Mathematical Geology

, Volume 31, Issue 7, pp 749–769 | Cite as

Permeability Upscaling Measured on a Block of Berea Sandstone: Results and Interpretation

  • Vincent C. Tidwell
  • John L. Wilson


To physically investigate permeability upscaling, over 13,000 permeability values were measured with four different sample supports (i.e., sample volumes) on a block of Berea Sandstone. At each sample support, spatially exhaustive permeability datasets were measured, subject to consistent flow geometry and boundary conditions, with a specially adapted minipermeameter test system. Here, we present and analyze a subset of the data consisting of 2304 permeability values collected from a single block face oriented normal to stratification. Results reveal a number of distinct and consistent trends (i.e., upscaling) relating changes in key summary statistics to an increasing sample support. Examples include the sample mean and semivariogram range that increase with increasing sample support and the sample variance that decreases. To help interpret the measured mean upscaling, we compared it to theoretical models that are only available for somewhat different flow geometries. The comparison suggests that the nonuniform flow imposed by the minipermeameter coupled with permeability anisotropy at the scale of the local support (i.e., smallest sample support for which data is available) are the primary controls on the measured upscaling. This work demonstrates, experimentally, that it is not always appropriate to treat the local-support permeability as an intrinsic feature of the porous medium, that is, independent of its conditions of measurement.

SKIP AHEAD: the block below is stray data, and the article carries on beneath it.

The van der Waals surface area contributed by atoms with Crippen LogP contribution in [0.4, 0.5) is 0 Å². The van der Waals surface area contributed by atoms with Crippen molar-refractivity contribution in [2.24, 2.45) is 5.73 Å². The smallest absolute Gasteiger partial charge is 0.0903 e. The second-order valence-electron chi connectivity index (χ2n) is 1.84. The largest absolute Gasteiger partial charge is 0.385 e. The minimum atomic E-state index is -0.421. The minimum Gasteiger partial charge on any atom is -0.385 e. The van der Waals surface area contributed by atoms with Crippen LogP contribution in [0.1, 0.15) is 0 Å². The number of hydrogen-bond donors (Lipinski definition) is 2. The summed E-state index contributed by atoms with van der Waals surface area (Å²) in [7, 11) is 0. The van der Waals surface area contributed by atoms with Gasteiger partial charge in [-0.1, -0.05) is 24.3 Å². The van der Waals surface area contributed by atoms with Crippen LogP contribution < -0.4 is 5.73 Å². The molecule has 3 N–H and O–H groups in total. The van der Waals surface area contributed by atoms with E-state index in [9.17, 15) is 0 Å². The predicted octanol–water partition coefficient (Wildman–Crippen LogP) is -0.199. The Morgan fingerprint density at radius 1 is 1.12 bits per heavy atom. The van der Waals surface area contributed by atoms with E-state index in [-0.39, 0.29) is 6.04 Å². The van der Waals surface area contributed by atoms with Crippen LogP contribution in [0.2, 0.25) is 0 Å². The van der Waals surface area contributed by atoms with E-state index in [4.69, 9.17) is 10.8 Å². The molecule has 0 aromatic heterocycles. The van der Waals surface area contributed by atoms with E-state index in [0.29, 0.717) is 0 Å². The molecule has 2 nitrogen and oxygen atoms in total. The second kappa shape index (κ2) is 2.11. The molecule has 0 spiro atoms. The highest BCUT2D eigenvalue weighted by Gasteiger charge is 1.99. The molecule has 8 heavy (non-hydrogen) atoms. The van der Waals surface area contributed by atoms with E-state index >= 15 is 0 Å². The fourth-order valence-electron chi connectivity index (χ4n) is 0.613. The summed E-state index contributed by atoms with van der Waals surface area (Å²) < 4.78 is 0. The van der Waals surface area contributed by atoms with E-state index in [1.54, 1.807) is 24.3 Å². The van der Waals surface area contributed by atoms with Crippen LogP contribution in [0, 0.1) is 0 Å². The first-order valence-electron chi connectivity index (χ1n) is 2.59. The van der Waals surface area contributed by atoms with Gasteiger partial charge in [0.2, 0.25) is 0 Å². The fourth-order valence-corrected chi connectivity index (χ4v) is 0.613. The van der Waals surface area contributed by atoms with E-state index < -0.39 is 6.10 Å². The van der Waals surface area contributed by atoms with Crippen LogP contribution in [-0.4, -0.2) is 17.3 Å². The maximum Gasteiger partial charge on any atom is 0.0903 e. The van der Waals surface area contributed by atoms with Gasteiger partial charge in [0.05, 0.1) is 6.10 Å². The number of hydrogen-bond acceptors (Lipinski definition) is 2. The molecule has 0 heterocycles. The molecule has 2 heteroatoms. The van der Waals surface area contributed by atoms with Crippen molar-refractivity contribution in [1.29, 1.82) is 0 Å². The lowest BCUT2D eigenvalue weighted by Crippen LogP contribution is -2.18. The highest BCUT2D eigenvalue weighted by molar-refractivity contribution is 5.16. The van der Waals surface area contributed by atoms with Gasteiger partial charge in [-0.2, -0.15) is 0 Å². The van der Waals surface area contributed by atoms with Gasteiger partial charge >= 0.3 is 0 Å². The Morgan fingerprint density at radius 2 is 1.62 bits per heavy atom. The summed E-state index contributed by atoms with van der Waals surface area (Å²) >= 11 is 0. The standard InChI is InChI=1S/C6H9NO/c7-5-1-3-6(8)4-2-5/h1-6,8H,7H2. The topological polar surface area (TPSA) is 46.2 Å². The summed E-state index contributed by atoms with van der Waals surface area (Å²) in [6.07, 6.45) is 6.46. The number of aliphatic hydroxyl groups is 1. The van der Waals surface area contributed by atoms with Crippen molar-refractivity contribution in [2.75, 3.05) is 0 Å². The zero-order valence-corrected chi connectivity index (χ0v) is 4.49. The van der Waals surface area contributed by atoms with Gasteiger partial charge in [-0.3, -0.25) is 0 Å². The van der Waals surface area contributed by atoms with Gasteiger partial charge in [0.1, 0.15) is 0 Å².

permeability upscaling Berea Sandstone minipermeameter nonuniform flow local-scale processes 


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Copyright information

© International Association for Mathematical Geology 1999

Authors and Affiliations

  • Vincent C. Tidwell
    • 1
  • John L. Wilson
    • 2
  1. 1.Geohydrology DepartmentSandia National LaboratoriesAlbuquerque
  2. 2.Department of Earth and Environmental SciencesNew Mexico Institute of Mining and TechnologySocorro

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